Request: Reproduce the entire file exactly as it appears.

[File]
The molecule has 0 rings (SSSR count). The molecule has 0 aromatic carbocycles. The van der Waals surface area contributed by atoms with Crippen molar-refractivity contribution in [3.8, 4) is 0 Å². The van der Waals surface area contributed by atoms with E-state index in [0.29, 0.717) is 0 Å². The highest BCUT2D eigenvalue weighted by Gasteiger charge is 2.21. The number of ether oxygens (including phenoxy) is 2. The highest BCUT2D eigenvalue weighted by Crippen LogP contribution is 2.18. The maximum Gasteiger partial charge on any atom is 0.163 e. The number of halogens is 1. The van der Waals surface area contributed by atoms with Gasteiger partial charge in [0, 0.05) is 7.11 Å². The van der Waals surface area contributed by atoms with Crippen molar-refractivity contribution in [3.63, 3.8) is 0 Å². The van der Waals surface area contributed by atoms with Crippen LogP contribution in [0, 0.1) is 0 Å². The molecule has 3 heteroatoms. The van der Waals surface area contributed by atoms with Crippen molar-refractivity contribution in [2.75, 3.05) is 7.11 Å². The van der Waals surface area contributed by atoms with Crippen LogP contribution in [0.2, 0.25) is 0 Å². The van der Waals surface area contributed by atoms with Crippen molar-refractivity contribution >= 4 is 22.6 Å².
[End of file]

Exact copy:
The molecule has 0 rings (SSSR count). The molecule has 0 aromatic carbocycles. The van der Waals surface area contributed by atoms with Crippen molar-refractivity contribution in [3.8, 4) is 0 Å². The van der Waals surface area contributed by atoms with E-state index in [0.29, 0.717) is 0 Å². The highest BCUT2D eigenvalue weighted by Gasteiger charge is 2.21. The number of ether oxygens (including phenoxy) is 2. The highest BCUT2D eigenvalue weighted by Crippen LogP contribution is 2.18. The maximum Gasteiger partial charge on any atom is 0.163 e. The number of halogens is 1. The van der Waals surface area contributed by atoms with Gasteiger partial charge in [0, 0.05) is 7.11 Å². The van der Waals surface area contributed by atoms with Crippen molar-refractivity contribution in [3.63, 3.8) is 0 Å². The van der Waals surface area contributed by atoms with Crippen LogP contribution in [0, 0.1) is 0 Å². The molecule has 3 heteroatoms. The van der Waals surface area contributed by atoms with Crippen molar-refractivity contribution in [2.75, 3.05) is 7.11 Å². The van der Waals surface area contributed by atoms with Crippen LogP contribution in [0.2, 0.25) is 0 Å². The van der Waals surface area contributed by atoms with Crippen molar-refractivity contribution >= 4 is 22.6 Å².